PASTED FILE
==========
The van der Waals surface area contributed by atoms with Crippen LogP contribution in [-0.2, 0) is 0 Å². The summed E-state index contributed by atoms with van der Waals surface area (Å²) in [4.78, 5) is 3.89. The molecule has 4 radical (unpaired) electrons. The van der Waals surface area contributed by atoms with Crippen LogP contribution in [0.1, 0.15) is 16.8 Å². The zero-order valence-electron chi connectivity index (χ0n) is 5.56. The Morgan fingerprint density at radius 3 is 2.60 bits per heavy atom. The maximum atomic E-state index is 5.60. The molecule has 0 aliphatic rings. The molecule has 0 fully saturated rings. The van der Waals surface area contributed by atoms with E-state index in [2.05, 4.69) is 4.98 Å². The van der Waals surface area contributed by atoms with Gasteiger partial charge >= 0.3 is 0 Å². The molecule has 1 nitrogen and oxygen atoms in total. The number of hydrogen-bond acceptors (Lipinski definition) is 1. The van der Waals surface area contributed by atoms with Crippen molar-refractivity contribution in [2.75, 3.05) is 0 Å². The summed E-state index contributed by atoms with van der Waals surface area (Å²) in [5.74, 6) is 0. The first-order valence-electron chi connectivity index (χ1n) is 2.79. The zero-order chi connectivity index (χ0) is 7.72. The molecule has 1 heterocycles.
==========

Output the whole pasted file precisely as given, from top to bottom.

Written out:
The van der Waals surface area contributed by atoms with Crippen LogP contribution in [-0.2, 0) is 0 Å². The summed E-state index contributed by atoms with van der Waals surface area (Å²) in [4.78, 5) is 3.89. The molecule has 4 radical (unpaired) electrons. The van der Waals surface area contributed by atoms with Crippen LogP contribution in [0.1, 0.15) is 16.8 Å². The zero-order valence-electron chi connectivity index (χ0n) is 5.56. The Morgan fingerprint density at radius 3 is 2.60 bits per heavy atom. The maximum atomic E-state index is 5.60. The molecule has 0 aliphatic rings. The molecule has 0 fully saturated rings. The van der Waals surface area contributed by atoms with E-state index in [2.05, 4.69) is 4.98 Å². The van der Waals surface area contributed by atoms with Gasteiger partial charge >= 0.3 is 0 Å². The molecule has 1 nitrogen and oxygen atoms in total. The number of hydrogen-bond acceptors (Lipinski definition) is 1. The van der Waals surface area contributed by atoms with Crippen molar-refractivity contribution in [2.75, 3.05) is 0 Å². The summed E-state index contributed by atoms with van der Waals surface area (Å²) in [5.74, 6) is 0. The first-order valence-electron chi connectivity index (χ1n) is 2.79. The zero-order chi connectivity index (χ0) is 7.72. The molecule has 1 heterocycles.